• Theatrical Trailers (HD, 5 minutes) – Two beautifully restored trailers are included - the original theatrical preview and a slightly altered re-release trailer.

'Blithe Spirit'

  • Interview with Barry Day (HD, 11 minutes) – Once again, Day provides a wealth of fascinating information, this time pertaining to 'Blithe Spirit.' Among the highlights: Lean didn't care for Coward's play (nor did Graham Greene, who was a critic at the time); the film's set was modeled after Coward's own home; Rex Harrison was a reluctant leading man; and Coward was disappointed in the screen adaptation. Day also relates one especially amusing anecdote in this vital and involving piece.
  • Documentary: "The Southbank Show" (SD, 51 minutes) – A host of notable personalities, from John Gielgud and John Mills to Laurence Olivier and David Lean, contribute to this absorbing examination of Coward's life and career, which was broadcast as an episode of the British series in 1992. The documentary looks at Coward's modest upbringing, his close relationship with his mother, his homosexuality, and how Coward invented himself and eventually became as popular in his own era as the Beatles were in theirs. Film clips, photos, and home movies nicely illustrate his story and help us understand this multi-faceted artist and complex man.
  • Theatrical Trailer (SD, 2 minutes) – The film's original preview is a bit tattered and worn, and makes us appreciate the BFI's stunning restoration all the more.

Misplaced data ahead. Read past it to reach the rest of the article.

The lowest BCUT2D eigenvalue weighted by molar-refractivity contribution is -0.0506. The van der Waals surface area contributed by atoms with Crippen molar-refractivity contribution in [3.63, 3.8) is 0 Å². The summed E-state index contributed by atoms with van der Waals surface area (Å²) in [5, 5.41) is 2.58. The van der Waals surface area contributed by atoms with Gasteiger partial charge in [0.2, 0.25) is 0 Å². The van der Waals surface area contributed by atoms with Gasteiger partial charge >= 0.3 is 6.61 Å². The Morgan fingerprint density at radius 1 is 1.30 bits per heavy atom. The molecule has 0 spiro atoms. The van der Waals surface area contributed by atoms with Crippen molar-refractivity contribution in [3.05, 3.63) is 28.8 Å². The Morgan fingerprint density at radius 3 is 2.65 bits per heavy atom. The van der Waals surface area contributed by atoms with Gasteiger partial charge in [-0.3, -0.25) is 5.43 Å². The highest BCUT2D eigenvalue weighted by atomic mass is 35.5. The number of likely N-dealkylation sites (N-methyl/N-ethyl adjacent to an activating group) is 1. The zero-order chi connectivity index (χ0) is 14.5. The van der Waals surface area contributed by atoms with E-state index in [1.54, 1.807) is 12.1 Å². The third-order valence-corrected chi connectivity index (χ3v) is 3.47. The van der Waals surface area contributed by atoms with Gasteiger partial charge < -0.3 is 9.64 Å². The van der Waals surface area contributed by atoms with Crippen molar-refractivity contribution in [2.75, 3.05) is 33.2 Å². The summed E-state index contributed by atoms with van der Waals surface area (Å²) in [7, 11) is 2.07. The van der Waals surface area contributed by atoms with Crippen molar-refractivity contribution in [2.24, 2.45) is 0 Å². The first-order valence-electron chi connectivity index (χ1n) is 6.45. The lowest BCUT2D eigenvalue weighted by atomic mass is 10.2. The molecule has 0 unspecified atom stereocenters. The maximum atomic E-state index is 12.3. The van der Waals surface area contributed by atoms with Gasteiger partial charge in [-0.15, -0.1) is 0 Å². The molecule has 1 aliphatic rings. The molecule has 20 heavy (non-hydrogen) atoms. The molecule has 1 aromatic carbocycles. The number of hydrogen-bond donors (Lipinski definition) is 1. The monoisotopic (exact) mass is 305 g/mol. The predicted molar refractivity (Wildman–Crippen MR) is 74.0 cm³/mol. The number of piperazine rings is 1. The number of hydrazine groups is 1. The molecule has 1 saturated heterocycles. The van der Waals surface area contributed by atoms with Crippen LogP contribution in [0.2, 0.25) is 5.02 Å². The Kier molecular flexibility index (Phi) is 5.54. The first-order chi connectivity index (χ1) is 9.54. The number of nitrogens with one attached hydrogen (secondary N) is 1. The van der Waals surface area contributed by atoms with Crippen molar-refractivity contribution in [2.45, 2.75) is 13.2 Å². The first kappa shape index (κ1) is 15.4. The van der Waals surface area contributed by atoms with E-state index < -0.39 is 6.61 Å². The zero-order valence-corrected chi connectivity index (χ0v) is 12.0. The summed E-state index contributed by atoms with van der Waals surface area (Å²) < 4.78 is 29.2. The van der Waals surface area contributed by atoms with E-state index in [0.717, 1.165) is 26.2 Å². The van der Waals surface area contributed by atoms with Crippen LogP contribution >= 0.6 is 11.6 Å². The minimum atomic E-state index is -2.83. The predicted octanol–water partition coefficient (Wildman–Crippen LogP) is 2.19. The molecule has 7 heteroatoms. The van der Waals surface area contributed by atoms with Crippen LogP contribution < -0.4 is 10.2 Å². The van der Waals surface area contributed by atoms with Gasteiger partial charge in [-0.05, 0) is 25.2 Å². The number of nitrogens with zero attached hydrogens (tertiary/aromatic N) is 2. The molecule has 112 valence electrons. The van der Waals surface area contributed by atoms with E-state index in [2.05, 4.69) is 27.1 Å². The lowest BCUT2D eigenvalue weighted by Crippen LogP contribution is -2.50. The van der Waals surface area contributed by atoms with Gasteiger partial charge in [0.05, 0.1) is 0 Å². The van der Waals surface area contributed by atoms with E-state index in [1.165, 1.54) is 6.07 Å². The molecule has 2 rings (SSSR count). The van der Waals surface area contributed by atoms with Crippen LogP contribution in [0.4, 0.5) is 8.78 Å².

'Brief Encounter'

  • Audio Commentary – Film historian Bruce Eder sat down for this informative but strangely unsatisfying commentary back in 1995. Eder hits all the highlights, discussing how Coward's one-act play was opened up for the screen, addressing the vital role music plays in the film, and evaluating the status of 'Brief Encounter' as the "ultimate women's picture," but his remarks often stray from the movie, especially when he delves into Lean's career. Bios of everyone from Coward and Lean to Rachmaninoff are included, but somehow this commentary lacks the passion this classic film inspires in its viewers.
  • Interview with Barry Day (HD, 16 minutes) – Day returns to analyze 'Brief Encounter,' and his musings outshine those presented in the commentary. Day looks at the film's timeless nature, touches upon casting and the minimal involvement of Coward during production, and examines the craft of Johnson and Howard. He also lets us in on an inside joke that Coward inserted into the screenplay.
  • Featurette: "A Profile of 'Brief Encounter'" (SD, 25 minutes) – Reminiscence and reflection distinguish this short film from 2000, in which producer Anthony Havelock-Allan, writer-producer Ronald Neame, actress Margaret Barton, and Celia Johnson's daughter share impressions of 'Brief Encounter.' Though a bit draggy in spots, the featurette provides a fine overview of production and the personalities of Coward and Lean. We also learn about location shooting during the war and the movie's disastrous first preview in the British hinterlands.